Turkey Postured to Defeat ISIL Without NATO Help
By Sarah Sicard
Despite continued threats to its border with Syria, Turkey is capable of handling pressure from the conflict without major NATO support, an Army official said Oct.16.
"I think that their assessment is they're postured if an actual conventional force from Syria, ISIL, comes into Turkey. They're postured to defeat it," Maj. Gen. Walter Piatt, deputy commanding general of U.S. Army Europe, said at a round table discussion with reporters.
"They have seen an enormous amount of refugees come over their border," he added. "This is not something that's new. They’ve seen this before and they are very good at managing this, understanding the threat, understanding the border."
Though NATO forces are present in Turkey, Piatt confirmed that this does not indicate heightened involvement from the alliance.
He added: "There are many challenges when you deal with an alliance. We’re dealing with sovereign nations here."
As such, with the strengthening of the allies in NATO, the U.S. role of acting as a unilateral force in Europe is coming to a close, he said. This comes as part of the continued U.S. drawdown, wherein the Army in Europe will eventually rely heavily on the alliance as an interoperable, multilateral force.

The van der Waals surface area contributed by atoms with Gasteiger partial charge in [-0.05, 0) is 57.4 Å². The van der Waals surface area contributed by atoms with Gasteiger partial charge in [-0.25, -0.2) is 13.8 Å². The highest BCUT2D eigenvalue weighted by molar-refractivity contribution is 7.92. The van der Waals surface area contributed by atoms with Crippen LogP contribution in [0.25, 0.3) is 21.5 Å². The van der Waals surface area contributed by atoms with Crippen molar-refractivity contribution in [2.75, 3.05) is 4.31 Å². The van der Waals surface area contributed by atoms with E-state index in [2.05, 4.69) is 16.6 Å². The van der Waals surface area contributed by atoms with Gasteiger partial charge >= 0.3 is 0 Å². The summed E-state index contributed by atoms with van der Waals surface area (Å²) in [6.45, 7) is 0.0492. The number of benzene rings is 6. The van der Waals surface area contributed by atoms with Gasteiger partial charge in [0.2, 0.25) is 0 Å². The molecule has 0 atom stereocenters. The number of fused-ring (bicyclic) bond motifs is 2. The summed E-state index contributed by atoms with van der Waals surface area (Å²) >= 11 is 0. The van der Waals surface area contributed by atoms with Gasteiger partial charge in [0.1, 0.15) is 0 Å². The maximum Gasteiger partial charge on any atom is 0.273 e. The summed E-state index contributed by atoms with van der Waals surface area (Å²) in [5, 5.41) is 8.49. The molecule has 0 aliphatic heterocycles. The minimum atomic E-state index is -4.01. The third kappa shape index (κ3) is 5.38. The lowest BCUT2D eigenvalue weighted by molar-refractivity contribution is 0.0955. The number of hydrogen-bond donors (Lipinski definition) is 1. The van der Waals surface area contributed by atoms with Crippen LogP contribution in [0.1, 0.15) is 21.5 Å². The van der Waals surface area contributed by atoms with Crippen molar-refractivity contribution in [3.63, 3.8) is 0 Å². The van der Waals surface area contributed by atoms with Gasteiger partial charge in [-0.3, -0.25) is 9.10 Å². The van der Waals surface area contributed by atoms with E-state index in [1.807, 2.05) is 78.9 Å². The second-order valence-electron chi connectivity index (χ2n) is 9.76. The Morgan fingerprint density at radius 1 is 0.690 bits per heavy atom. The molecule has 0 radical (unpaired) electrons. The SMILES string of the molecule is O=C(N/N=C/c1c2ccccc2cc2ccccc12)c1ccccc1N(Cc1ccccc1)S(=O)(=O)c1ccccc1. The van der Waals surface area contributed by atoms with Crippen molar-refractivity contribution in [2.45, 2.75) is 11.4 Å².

By 2018 or 2019, the U.S. troop count will be drop from 31,000 to 28,000 — an ideal number, according to Piatt. Having more than that is unnecessary.
"The posture we have now is a result of our success. The commitment we had to the nations during the Cold War, it worked," he said. The Balkans' borders are open, and Eastern Europe's economy is moving in the right direction, he noted. Those are examples of NATO's success.
Though there are still many crises in the region, the force reduction "is what peace looks like," he said. "It's natural. We can downsize force and we can increase the alliance to contribute to that force gap."
Piatt added that the drawdown has been a catalyst, forcing the alliance to reach the heightened capacity needed to maintain security. "We need to be a contributing member to this alliance, and we can create a smart defense, if we do this correctly."
One area where NATO has made the most significant strides is that of technical communications and intelligence. "Each country has different capabilities," he said.
The most important aspect of collecting information has been through human intelligence. The strength of intelligence gathering is best when it comes from people who know the environment. Local governments and law enforcement have played a major role in increasing intel-sharing among allies, he said.
In an era of fiscal austerity, NATO should be considered the primary source of troop strength in the region rather than operations that rely solely on U.S. armed forces, he said.
"If your solution is to command more money and more people, then you probably haven't thought through the problem well enough, because the alliance is right there," he added.
The facilities and training programs that have been built up to provide support to the alliance in the wake of U.S. personnel reduction will allow for budget consolidation and more streamlined future operations, he said.
The greatest concern moving forward is continuing to sustain joint strategies with NATO allies. After ongoing multinational efforts in Afghanistan and Iraq over the last decade, the foundation for cooperation is strong and needs to be maintained, he said.